Stabilizing Your Knees
Megan Hanriot CPT, CES, PES, NWC | 10/27/2020
Moving up through the kinetic chain, we meet the knees. Knee injuries are primarily from either direct contact blows, or by the twisting and or bending forces applied to it. Preventative measures are important and easy to incorporate in your daily life!
The muscles that need to be foam rolled vary depending on the issues you are having. However, it’s important to note that the muscles of your thigh, from the knee to the hip, all affect knee mobility.
If you have an issue with your knees appearing to move inward, you have tight adductor muscles (muscles lining the inner part of your thigh). If you have pain at the front of the knee, that can be because of tight hip muscles and fascia (TFL). If your knees are bowed, you have tight abductor muscles (muscles lining the outside of your thigh).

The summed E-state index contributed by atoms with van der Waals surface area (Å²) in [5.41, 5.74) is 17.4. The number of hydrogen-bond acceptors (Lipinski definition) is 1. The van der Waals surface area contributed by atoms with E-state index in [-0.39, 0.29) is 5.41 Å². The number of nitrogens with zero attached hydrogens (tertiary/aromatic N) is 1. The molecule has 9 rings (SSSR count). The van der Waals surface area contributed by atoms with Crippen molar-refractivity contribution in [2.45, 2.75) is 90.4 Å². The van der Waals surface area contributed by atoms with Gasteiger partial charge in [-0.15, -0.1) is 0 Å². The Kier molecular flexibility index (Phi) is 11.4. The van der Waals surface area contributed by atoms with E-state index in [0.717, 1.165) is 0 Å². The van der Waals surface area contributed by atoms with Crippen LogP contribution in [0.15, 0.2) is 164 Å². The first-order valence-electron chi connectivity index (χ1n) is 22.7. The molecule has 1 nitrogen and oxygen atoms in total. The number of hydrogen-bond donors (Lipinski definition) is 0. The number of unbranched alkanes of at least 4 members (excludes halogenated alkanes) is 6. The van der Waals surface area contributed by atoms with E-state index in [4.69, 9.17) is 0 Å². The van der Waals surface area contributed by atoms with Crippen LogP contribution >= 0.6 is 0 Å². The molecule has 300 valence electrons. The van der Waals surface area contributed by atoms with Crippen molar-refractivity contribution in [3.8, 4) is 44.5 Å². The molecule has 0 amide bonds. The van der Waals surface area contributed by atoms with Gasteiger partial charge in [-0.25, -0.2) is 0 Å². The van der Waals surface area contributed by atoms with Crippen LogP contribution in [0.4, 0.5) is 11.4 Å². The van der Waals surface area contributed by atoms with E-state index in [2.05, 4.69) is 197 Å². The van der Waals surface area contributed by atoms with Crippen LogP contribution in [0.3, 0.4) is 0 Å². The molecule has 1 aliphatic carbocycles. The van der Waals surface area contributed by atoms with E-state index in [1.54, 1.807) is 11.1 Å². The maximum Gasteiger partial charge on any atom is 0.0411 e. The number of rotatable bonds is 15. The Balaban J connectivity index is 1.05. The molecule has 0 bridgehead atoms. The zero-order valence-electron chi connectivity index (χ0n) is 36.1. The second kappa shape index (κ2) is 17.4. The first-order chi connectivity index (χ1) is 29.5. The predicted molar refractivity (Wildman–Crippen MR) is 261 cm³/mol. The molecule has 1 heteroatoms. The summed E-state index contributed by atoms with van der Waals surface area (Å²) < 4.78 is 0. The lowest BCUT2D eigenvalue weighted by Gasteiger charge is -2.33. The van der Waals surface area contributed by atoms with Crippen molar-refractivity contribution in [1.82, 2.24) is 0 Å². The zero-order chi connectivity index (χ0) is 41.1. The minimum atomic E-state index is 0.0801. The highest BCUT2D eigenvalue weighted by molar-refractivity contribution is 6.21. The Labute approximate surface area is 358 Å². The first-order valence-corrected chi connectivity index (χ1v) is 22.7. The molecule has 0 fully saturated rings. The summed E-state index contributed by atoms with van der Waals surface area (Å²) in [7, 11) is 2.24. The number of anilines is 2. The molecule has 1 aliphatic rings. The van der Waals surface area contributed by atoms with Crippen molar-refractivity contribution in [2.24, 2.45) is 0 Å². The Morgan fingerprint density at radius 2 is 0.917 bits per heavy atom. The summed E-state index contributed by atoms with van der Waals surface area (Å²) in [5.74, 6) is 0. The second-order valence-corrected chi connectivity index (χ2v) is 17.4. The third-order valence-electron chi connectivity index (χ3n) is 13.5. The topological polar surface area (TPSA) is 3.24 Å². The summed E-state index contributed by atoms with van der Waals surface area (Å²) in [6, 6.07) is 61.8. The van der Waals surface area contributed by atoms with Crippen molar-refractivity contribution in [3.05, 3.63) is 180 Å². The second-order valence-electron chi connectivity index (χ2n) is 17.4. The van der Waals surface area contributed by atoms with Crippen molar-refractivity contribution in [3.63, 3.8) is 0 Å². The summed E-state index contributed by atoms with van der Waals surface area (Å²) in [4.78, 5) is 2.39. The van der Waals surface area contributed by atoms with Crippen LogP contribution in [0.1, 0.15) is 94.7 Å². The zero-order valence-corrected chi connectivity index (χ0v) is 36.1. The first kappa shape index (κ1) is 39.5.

Since knee injuries and ankle injuries are the most common lower extremity injuries, proper foam rolling, stretching, and stabilization is helpful. Follow my blog for more in-depth updates and look for my foam rolling videos for proper technique! We will upload at home exercises in the near future that will bring all of these discussions some more clarity.